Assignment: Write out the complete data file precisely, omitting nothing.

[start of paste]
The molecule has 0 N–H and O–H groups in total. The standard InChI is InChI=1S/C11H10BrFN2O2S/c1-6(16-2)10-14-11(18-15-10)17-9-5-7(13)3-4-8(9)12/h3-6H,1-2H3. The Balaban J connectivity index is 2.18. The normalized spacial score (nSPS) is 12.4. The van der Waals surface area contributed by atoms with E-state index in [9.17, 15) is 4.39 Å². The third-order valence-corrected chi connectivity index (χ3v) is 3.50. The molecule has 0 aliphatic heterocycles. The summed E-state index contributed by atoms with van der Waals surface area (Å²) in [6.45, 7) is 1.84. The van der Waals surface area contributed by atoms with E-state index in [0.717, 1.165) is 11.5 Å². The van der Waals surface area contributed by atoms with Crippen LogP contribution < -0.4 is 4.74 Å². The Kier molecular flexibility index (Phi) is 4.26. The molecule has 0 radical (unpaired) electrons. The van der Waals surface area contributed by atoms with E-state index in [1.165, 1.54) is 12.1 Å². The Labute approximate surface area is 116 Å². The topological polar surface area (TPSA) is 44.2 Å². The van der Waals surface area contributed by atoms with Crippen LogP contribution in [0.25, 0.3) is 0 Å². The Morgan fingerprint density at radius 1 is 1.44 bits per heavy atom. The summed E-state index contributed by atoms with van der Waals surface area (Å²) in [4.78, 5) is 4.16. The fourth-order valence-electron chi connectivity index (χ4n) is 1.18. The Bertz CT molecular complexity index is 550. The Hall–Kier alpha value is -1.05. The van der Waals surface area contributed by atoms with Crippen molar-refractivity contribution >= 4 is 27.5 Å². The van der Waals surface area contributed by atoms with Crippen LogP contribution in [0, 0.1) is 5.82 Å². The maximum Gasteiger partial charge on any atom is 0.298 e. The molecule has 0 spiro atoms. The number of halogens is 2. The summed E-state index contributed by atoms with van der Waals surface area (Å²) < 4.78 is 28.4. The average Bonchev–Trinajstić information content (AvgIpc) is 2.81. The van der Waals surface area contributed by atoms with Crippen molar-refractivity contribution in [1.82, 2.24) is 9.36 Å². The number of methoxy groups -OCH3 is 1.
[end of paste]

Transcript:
The molecule has 0 N–H and O–H groups in total. The standard InChI is InChI=1S/C11H10BrFN2O2S/c1-6(16-2)10-14-11(18-15-10)17-9-5-7(13)3-4-8(9)12/h3-6H,1-2H3. The Balaban J connectivity index is 2.18. The normalized spacial score (nSPS) is 12.4. The van der Waals surface area contributed by atoms with E-state index in [9.17, 15) is 4.39 Å². The third-order valence-corrected chi connectivity index (χ3v) is 3.50. The molecule has 0 aliphatic heterocycles. The summed E-state index contributed by atoms with van der Waals surface area (Å²) in [6.45, 7) is 1.84. The van der Waals surface area contributed by atoms with E-state index in [0.717, 1.165) is 11.5 Å². The van der Waals surface area contributed by atoms with Crippen LogP contribution < -0.4 is 4.74 Å². The Kier molecular flexibility index (Phi) is 4.26. The molecule has 0 radical (unpaired) electrons. The van der Waals surface area contributed by atoms with E-state index in [1.165, 1.54) is 12.1 Å². The Labute approximate surface area is 116 Å². The topological polar surface area (TPSA) is 44.2 Å². The van der Waals surface area contributed by atoms with Crippen LogP contribution in [0.25, 0.3) is 0 Å². The Morgan fingerprint density at radius 1 is 1.44 bits per heavy atom. The summed E-state index contributed by atoms with van der Waals surface area (Å²) in [4.78, 5) is 4.16. The fourth-order valence-electron chi connectivity index (χ4n) is 1.18. The Bertz CT molecular complexity index is 550. The Hall–Kier alpha value is -1.05. The van der Waals surface area contributed by atoms with Crippen molar-refractivity contribution >= 4 is 27.5 Å². The van der Waals surface area contributed by atoms with Crippen LogP contribution in [0, 0.1) is 5.82 Å². The maximum Gasteiger partial charge on any atom is 0.298 e. The molecule has 0 spiro atoms. The number of halogens is 2. The summed E-state index contributed by atoms with van der Waals surface area (Å²) < 4.78 is 28.4. The average Bonchev–Trinajstić information content (AvgIpc) is 2.81. The van der Waals surface area contributed by atoms with Crippen molar-refractivity contribution in [1.82, 2.24) is 9.36 Å². The number of methoxy groups -OCH3 is 1.